It’s 2009, and Vijay Viswanathan is fly-fishing on a remote river in Alaska’s Togiak National Wildlife Refuge.
This is grizzly country, where glacial peaks give way to an endless sea of green scrub valleys, through which weave streams where virgin trout that have never known the taste of a steel hook die of old age. Viswanathan embarked with a small team of professional athletes and biologists carrying all they needed to live and fish for a week. “Trips like that give me the same feeling I get when skiing through fresh powder,” he said. “These are memories that will stay with me forever.”
This is an adventure beyond what most of us have ever dared. Now imagine you can’t use your legs.
Viswanathan, who became paralyzed in a climbing accident at the age of 19, has never left nature’s edge. As we talk over Skype, I can hear his girlfriend discussing the elk quarters hanging in the backyard, waiting to be processed into fresh steaks, roasts and treats for his service dog, Kane. Viswanathan shot, field-dressed and hauled the elk back from a remote part of the Colorado Rockies himself.
Born on Hilton Head Island in 1985 to Kumar and Penny, Viswanathan grew up to love the outdoors. Summers proved most formative, fishing for whiting and sea bass with his grandfather off Amelia Island and frying the day’s catch for dinner. As a teenager, Viswanathan spent day after day in Lowcountry swamps and pine stands, hunting deer and hogs with mentor and friend Mark Peterson. Peterson taught Viswanathan everything he knows about hunting and processing wild game. By 14, Viswanathan had practically circumnavigated the island in Outside Hilton Head’s annual Kayak for Charity race. Soon thereafter, he took a job with the company as a kayak guide, showcasing Hilton Head’s dolphins, mudflats and tidal marshes to visitors.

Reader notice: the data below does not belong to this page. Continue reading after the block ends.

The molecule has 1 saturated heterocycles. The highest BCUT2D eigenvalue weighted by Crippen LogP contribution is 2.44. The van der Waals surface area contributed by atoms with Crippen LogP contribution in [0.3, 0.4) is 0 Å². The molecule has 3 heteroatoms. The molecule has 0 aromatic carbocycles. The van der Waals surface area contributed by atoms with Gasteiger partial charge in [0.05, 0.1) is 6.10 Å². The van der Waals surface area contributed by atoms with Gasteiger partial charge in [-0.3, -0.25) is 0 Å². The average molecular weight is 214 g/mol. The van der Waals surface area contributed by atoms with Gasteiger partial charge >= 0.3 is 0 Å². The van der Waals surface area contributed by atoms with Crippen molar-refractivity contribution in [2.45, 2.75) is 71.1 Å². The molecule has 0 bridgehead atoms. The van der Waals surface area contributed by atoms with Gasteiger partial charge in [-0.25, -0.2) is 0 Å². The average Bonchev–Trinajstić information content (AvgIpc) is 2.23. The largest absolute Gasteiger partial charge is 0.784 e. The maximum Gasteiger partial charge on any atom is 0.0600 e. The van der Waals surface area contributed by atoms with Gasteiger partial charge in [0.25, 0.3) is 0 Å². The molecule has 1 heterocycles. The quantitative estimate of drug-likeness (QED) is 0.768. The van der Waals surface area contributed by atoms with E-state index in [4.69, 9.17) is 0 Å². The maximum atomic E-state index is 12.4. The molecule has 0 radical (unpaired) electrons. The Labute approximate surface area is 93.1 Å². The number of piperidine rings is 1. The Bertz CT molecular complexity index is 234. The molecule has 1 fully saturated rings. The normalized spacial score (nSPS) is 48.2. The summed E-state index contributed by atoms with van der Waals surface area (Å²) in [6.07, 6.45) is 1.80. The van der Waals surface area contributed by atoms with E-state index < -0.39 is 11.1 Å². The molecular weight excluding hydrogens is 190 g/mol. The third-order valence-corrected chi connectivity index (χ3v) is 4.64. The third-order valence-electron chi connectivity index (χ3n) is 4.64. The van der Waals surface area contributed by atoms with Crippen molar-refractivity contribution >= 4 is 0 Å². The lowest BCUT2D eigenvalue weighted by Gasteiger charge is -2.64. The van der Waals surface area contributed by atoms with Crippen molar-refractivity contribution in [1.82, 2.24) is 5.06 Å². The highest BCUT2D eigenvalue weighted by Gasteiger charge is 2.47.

Viswanathan attended Hilton Head Preparatory School through ninth grade, when he transferred to Phillips Exeter Academy, one of the oldest boarding schools in the country. Located in a small town in woodsy New Hampshire, it was at Exeter that he got a taste for the mountains, becoming the president of the school’s Outing Club. During his junior year, he also enjoyed a semester at The Mountain School, which integrates organic farming into the fabric of campus life in the beautiful mountains of Vermont. After reading an article in Outside Magazine, Viswanathan realized the University of Colorado Boulder was an obvious choice for college. Sometimes dubbed the “Silicon Valley of the Rockies,” Boulder is a medium-size town less than an hour’s drive from every imaginable adventure. When in college, he took environmental studies and found himself skiing, kayaking or running trails constantly. His roommate was “a gifted climber from one of the most rugged little towns in the state,” Viswanathan said.